Kate Chapman. Leader, friend, mentor, creator, grant writer, smart girl, cool-chick, adventurer, founder, volunteer. These are many of the wonderful traits that make up Kate, but at her core, she’s a giver. She believes in what she does and works harder, and more kindly, than pretty much anyone I’ve ever known.
Posted by Steven Bukulu on Mar, 25 2015
Preparations, Preparations and Lots of Preparations is how best i can describe the third of the OSM Training in Tanzania. We reported at Buni Hub at about 9:18am Steve, Geoffrey, Jeff and later on Paul came through. Today we had nothing to do with the drones but the team (Sensefly) still headed out to shoot some more aerial imagery. With no waste of time we went straight away to making final preparations for the "COMMUNITY MAPPING FOR FLOOD RESILIENCE LAUNCH" which will run under Open Street Map.
Posted by Heather Leson on Mar, 17 2015
HOT has grown from a community of contributors with an idea to a global community and organization with many successes. HOT has some exciting projects:
Posted by Heather Leson on Mar, 16 2015
The Cyclone has come and gone from Vanuatu Islands. The devastation is massive with the BBC reporting that Development has been wiped out. In the past few days, the HOT community rose to support by mapping using pre-disaster imagery. The Vanatau Archipel (800 km long) was severely hit by the Pam Cyclone. While HOT has not been formally activated, the community prepared and mapped anyway.
Posted by Blake Girardot on Mar, 6 2015
In celebration of Open Data Day, Humanitarian OpenStreetMap Team member Humberto Yances, together with TECHO.org and the University of San Buenaventura (Cartagena branch) organized a mapping party event focused on mapping Isla de León, a slum area in Cartagena, Colombia.
Posted by Severin on Feb, 26 2015
The southern parts of Malawi along the Lower Shire River (that connects Lake Malawi and the Zambezi River) are frequently flooded, and that flooding affects the villages of farmers near the river. Since mid January 2015, they have been hit critically. The Humanitarian OpenStreetMap Team (HOT) was involved in a community mapping and training project in Malawi last year and has been requested to provide baseline data of the affected areas.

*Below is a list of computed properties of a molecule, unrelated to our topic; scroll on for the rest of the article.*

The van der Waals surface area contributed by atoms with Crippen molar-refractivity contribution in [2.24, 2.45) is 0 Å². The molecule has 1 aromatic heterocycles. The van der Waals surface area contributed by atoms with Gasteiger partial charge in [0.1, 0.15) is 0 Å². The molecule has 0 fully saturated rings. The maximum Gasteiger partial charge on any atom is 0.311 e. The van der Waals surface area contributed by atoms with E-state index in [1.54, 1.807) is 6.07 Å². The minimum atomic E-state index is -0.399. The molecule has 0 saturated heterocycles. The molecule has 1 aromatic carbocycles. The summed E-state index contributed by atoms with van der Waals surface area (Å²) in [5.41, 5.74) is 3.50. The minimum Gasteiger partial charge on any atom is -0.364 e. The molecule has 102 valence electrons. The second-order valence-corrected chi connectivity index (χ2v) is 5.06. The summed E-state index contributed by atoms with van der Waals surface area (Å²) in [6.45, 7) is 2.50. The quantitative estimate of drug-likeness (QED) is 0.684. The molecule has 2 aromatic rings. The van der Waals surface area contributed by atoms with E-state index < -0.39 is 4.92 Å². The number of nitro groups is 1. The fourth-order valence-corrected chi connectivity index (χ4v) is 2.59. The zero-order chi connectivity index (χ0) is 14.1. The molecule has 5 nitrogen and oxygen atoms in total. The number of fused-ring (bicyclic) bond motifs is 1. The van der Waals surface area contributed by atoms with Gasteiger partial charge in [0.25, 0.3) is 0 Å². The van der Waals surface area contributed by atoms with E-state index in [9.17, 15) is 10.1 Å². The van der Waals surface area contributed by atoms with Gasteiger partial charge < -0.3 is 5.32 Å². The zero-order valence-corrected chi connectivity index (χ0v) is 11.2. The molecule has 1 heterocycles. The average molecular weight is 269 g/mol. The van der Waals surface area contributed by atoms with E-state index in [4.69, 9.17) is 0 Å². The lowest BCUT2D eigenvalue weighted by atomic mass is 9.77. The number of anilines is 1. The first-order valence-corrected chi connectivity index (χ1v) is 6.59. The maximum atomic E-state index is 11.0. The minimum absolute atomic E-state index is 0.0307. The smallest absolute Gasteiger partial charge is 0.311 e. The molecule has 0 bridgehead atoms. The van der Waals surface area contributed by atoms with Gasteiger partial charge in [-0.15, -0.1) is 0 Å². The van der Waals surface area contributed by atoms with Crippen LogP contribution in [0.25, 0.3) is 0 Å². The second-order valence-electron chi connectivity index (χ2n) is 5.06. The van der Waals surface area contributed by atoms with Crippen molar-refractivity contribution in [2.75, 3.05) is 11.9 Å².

Posted by Cristiano Giovando on Feb, 25 2015
Aerial imagery today is available from a variety of sources including traditional satellites, nano satellites, manned and unmanned aircrafts, mapping drones, balloons and kites. It is often difficult to share and access the acquired data efficiently. OpenAerialMap (OAM), a project funded by the Humanitarian Innovation Fund (HIF), is creating a system to easily host and share aerial imagery. People will be able to go to OAM and search to see what free imagery is available in their area of interest.
Posted by Russell Deffner on Feb, 20 2015
The Humanitarian OpenStreetMap Team is pleased to announce the election of twenty-five (25) new voting members to our organization. They are an amazing group of coders, mappers, teachers, community organizers, project and activation coordinators, liaisons to mission partners, leaders among their respective local OpenStreetMap groups (representing at least a dozen countries) and so much more that we have yet to learn about them.
Posted by Jorieke Vyncke on Jan, 24 2015
Already for a big week now, Pete Masters and I have been in Bangladesh for the first official field mapping of the Missing Maps project. Bangladesh is a country in South Asia surrounded by India and touching Myanmar’s border in the east. It has the longest coast line in the world, as people tell us very proudly here! We are working in the capital, Dhaka, where more than 15 million people are living.